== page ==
With only 15 percent of the 30 billion pounds of textiles produced in the U.S. each year recycled or donated, the industry and government need to develop better means of keeping goods out of the waste stream.
What will be vital is creating programs focused on repair and reuse that keep clothes in their original form, as well as creative recycling programs that take used materials and upcycle them back into the supply chain.
A panel at the New York Textiles Summit held at the Fashion Institute of Technology on Tuesday examined the topic from the point of view of two retail leaders in the field of sustainability and recycling, Eileen Fisher and Patagonia, as well as the New York City government and the charity and thrift store operator Goodwill Industries.
Cynthia Power, facilitating manager of Eileen Fisher Renew, the company’s clothing take-back and reuse program founded in 2009, explained that every garment Renew takes back is sorted for its highest value and either resold, remanufactured, donated or recycled. Power said since Renew was launched in 2009, 800,000 Eileen Fisher garments have been taken back.
Renew has done $10 million in resale revenue since the program started, donating $2 million of that to charity. Power said roughly 50 percent of the clothing taken back is resalable, with the rest remanufactured in what is called the Tiny Factory in Irvington, New York, where post-consumer clothing is used as raw material to create new designs.
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Last year, the company took back close to 175,000 garments, representing roughly 2 percent to 3 percent of total goods manufactured, “so we have a lot more work to do,” Power said.
Nellie Cohen, program manager for Patagonia’s Worn Wear program, said “repair and reuse” is the focus of the Worn Wear collection. Goods are repaired in the company’s facility in Reno, Nevada, and repairs are also done at all Patagonia stores and several other points of sale.
“The purpose of Worn Wear is to keep things in use as much as possible,” Cohen said. “With the repair program, it’s also about our customers keeping goods as long as possible.”
Power said, “We strive to be a very sustainable company. Eileen Fisher’s Vision 2020 initiative is to be 100 percent sustainable.”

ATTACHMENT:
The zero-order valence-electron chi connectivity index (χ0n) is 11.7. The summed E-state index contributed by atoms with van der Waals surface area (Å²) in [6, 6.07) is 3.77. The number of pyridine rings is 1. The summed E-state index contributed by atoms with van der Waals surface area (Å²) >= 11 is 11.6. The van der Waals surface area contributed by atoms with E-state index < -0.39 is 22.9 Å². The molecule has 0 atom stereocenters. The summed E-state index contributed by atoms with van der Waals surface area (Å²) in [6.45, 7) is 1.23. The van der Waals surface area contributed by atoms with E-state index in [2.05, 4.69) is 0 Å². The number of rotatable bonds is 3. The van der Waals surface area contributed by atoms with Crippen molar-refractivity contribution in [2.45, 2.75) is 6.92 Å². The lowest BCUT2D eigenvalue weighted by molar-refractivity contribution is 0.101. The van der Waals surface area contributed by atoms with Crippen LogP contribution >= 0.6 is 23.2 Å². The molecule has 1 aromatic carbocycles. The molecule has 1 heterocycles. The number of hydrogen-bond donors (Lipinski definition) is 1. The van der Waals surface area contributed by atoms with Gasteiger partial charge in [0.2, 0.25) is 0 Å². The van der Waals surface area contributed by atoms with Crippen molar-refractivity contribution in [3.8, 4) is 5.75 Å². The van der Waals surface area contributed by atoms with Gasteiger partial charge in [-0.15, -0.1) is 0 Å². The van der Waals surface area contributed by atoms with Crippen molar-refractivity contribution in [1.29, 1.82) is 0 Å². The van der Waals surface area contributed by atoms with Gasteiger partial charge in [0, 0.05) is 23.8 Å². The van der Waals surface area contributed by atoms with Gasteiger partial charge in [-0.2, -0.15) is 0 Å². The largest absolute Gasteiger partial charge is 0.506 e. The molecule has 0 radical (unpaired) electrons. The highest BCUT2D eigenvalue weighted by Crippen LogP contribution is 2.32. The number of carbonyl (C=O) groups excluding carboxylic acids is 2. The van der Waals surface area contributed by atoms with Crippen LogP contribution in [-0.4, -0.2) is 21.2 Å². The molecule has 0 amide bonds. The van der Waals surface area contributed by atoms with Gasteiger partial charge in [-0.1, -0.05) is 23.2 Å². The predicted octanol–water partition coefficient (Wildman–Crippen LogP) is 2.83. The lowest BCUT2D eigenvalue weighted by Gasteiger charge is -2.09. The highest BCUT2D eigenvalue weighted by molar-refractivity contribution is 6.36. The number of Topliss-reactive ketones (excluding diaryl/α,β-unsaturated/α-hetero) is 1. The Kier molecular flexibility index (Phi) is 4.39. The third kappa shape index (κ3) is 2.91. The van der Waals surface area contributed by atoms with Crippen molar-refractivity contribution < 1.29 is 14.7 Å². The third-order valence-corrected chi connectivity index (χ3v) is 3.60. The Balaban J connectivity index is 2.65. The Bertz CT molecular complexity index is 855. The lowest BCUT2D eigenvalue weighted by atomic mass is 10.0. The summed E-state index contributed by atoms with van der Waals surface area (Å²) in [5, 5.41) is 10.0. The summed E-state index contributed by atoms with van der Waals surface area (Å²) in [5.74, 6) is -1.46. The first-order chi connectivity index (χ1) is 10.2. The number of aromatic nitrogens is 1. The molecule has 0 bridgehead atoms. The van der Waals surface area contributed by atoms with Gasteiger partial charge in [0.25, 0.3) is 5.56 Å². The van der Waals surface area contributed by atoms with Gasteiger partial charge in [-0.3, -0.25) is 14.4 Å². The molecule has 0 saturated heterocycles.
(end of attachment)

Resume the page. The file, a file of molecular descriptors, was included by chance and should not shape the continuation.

She noted that in 2013, the company began its take-back program with the slogan “We’d like our clothes back, thanks very much.”
Customers can take their clothes to two recycling centers in New York and Seattle or any company store and get $5 per garment, regardless of condition. They go through a sorting process for damage and quality and then are put back for resale. Rejected items are sold at a Renew outlet store, and a new outlet will open next year in Brooklyn.
Cohen said Patagonia “strives to be a closed loop company.” Worn Wear has also used a slogan, “We want your used underwear back,” to be used to recycle clothes or upcycle them and be converted into yarn.
She said it’s about “true circularity” and “creating regenerated components.” But Worn Wear didn’t get enough merchandise back, “which led us to shifting to repair and keeping clothes in use longer,” she said.
“We taut the performance of synthetic fiber in our clothing…but we also take responsibility for taking care of the environment,” Cohen said.
Ben Rose, senior manager of the New York City Department of Sanitation’s Donations and Reuse unit, said its RefashionNYC program makes donating clothing easier. It is a free service for apartment and office building owners with 10 or more units, and for commercial businesses. It services about 150,000 households, and in conjunction with NYC Housing Works, has 380 locations in the city that takes used clothes and redistributes them.
Katy Gaul-Stigge, president and chief executive officer of Goodwill Industries of Greater New York and Northern New Jersey, said, “The reason we have a Thrift Store model is to create jobs,” with each store employing 30 to 40 people. Goodwill also works with textile recyclers to reuse goods.
Power and Cohen agreed that reuse has become of growing importance to keep garments in their “original life.”
“It’s a top priority right now,” Cohen said. “We’re piloting, testing and plan to roll out a program to make product from recycled material.”
Patagonia and Eileen Fisher both rely on the retail store as the chief source for reuse and recycled initiatives.
Patagonia’s take-back program offers customers $20 to $100 per item.
“We couldn’t do it without our customers,” Power added. “I’m very curious in how we need to evolve in the future. Raw materials are going to get more expensive and it’s just a matter of time when people are going to have to think more about not using virgin resources from the earth.”
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